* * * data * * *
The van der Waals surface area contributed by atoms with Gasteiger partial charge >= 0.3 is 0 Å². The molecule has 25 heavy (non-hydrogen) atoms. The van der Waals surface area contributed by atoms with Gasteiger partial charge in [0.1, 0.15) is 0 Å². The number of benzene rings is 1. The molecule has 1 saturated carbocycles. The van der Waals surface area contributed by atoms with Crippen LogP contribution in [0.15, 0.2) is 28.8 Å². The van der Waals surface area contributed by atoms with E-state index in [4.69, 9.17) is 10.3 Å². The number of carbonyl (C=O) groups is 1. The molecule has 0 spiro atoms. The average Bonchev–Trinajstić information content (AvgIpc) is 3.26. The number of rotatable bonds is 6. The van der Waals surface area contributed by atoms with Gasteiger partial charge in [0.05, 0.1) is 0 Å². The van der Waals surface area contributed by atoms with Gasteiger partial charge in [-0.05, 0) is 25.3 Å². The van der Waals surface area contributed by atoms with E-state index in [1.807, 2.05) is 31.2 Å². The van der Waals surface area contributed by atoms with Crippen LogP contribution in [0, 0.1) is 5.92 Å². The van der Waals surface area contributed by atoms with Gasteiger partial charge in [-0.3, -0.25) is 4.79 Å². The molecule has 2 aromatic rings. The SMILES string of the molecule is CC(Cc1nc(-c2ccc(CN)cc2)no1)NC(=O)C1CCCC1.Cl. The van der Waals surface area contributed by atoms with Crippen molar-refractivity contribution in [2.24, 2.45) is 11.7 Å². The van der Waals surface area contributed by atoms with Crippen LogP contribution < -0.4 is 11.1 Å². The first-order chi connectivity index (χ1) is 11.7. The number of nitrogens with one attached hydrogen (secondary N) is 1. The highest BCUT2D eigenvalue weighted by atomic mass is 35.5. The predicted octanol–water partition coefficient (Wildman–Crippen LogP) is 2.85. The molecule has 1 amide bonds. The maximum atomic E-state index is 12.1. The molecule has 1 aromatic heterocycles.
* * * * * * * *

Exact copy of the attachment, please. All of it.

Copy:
The van der Waals surface area contributed by atoms with Gasteiger partial charge >= 0.3 is 0 Å². The molecule has 25 heavy (non-hydrogen) atoms. The van der Waals surface area contributed by atoms with Gasteiger partial charge in [0.1, 0.15) is 0 Å². The number of benzene rings is 1. The molecule has 1 saturated carbocycles. The van der Waals surface area contributed by atoms with Crippen LogP contribution in [0.15, 0.2) is 28.8 Å². The van der Waals surface area contributed by atoms with E-state index in [4.69, 9.17) is 10.3 Å². The number of carbonyl (C=O) groups is 1. The molecule has 0 spiro atoms. The average Bonchev–Trinajstić information content (AvgIpc) is 3.26. The number of rotatable bonds is 6. The van der Waals surface area contributed by atoms with Gasteiger partial charge in [0.05, 0.1) is 0 Å². The van der Waals surface area contributed by atoms with Gasteiger partial charge in [-0.05, 0) is 25.3 Å². The van der Waals surface area contributed by atoms with E-state index in [1.807, 2.05) is 31.2 Å². The van der Waals surface area contributed by atoms with Crippen LogP contribution in [0, 0.1) is 5.92 Å². The van der Waals surface area contributed by atoms with Gasteiger partial charge in [-0.3, -0.25) is 4.79 Å². The molecule has 2 aromatic rings. The SMILES string of the molecule is CC(Cc1nc(-c2ccc(CN)cc2)no1)NC(=O)C1CCCC1.Cl. The van der Waals surface area contributed by atoms with Crippen molar-refractivity contribution in [2.24, 2.45) is 11.7 Å². The van der Waals surface area contributed by atoms with Crippen LogP contribution < -0.4 is 11.1 Å². The first-order chi connectivity index (χ1) is 11.7. The number of nitrogens with one attached hydrogen (secondary N) is 1. The highest BCUT2D eigenvalue weighted by atomic mass is 35.5. The predicted octanol–water partition coefficient (Wildman–Crippen LogP) is 2.85. The molecule has 1 amide bonds. The maximum atomic E-state index is 12.1. The molecule has 1 aromatic heterocycles.